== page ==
I've been actively doing this for two months and my vision has gone from L -2.0/R -3.0 to L -1.5/R -2.3. At the expected rate of progress, I'll have 20/20 vision by Jan 2021. 8-) 8-) 8-) (Road trips, btw, are fantastic for lots of active focus and improving the vision. Thanks, Chicago meetup!)

Stahlmann
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Re: Ending Myopia

Post by Stahlmann » Mon Sep 03, 2018 5:04 pm

Too good to be true :( and broscience unfortunately.

CS
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Re: Ending Myopia

Post by CS » Mon Sep 03, 2018 5:40 pm

@Stahmann
As a scientist, I have to say you are not right. I've already had one optometrist help me improve my vision, and I'll tell you, he is a rare one. The rest are more interested in lining their pockets.

Minus lenses are just a money making vehicle for a lot of people. Presbyopia is not an issue until later in life (and not even then a for sure thing), so there is no reason that anyone should have to pay $1000 a year for contacts (that is what they are pushing these days for dailies). Follow the money.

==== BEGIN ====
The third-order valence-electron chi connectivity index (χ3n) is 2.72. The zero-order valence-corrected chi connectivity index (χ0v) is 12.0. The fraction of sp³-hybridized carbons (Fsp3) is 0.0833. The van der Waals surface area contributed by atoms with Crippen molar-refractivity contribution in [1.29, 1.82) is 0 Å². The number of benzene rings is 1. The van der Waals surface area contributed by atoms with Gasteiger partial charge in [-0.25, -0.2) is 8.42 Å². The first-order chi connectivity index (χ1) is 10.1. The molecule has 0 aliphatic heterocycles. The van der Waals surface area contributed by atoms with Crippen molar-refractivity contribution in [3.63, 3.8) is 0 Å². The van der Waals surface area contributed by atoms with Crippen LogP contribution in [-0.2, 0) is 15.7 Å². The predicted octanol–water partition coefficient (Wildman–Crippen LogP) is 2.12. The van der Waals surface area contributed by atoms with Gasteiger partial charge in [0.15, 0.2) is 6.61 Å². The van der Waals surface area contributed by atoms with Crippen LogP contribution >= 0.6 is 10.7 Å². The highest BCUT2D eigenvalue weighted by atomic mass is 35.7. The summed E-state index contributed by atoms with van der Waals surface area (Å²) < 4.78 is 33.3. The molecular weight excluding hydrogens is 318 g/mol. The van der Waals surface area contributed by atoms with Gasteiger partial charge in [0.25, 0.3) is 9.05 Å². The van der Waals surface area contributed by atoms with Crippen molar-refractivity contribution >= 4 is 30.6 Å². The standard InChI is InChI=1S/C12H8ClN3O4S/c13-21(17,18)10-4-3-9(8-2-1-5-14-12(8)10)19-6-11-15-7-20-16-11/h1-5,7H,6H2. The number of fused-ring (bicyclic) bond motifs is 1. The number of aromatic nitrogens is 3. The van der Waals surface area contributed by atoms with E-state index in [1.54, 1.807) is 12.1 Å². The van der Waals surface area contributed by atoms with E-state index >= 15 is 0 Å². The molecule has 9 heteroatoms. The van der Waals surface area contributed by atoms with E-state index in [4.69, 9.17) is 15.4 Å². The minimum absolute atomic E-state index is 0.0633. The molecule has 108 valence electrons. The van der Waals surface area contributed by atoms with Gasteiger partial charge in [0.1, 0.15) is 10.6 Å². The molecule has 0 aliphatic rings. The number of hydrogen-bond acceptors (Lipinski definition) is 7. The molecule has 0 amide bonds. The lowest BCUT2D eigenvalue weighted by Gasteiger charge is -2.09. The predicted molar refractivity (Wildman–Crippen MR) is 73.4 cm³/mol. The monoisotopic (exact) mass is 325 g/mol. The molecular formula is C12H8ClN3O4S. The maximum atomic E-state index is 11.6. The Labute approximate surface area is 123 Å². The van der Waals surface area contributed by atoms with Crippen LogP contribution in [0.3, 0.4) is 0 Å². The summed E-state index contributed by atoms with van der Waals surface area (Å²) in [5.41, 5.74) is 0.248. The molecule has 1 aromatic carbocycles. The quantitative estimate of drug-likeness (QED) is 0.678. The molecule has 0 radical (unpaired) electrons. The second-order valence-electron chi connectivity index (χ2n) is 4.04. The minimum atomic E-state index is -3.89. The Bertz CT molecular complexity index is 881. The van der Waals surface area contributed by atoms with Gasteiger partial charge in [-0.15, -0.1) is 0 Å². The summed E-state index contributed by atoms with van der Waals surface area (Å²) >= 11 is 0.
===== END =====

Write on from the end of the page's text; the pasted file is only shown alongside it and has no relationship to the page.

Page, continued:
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Chris
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Re: Ending Myopia

Post by Chris » Mon Sep 03, 2018 8:58 pm

I came to say what Stahlmann said.

But I've spent the last two hours reading/watching Jake's content. It's intriguing.

I'm at -9. Yeah, it's bad. At my last optometrist visit, he ended with, "look out for detached retinas!" I asked if there was anything I could do to reduce that risk, and he just said no, but to look out for the warning signs. Kind of a bummer.

Ok, so high myopia can lead to a detached retina. But what causes high myopia? An elongated eye shape. What causes that? And why does it worsen over time? It was never really explained in any of my visits to the optometrist over the years. It was just a given: your eyes are bad, and they'll get worse up to a point.

And how do we correct myopia? Here, sit in this chair and look through this gadget:

Doc: better one or two?
Me: two
Doc: and now, better one or two?
Me: two?
Doc: and now, better one or two?
Me: ...one?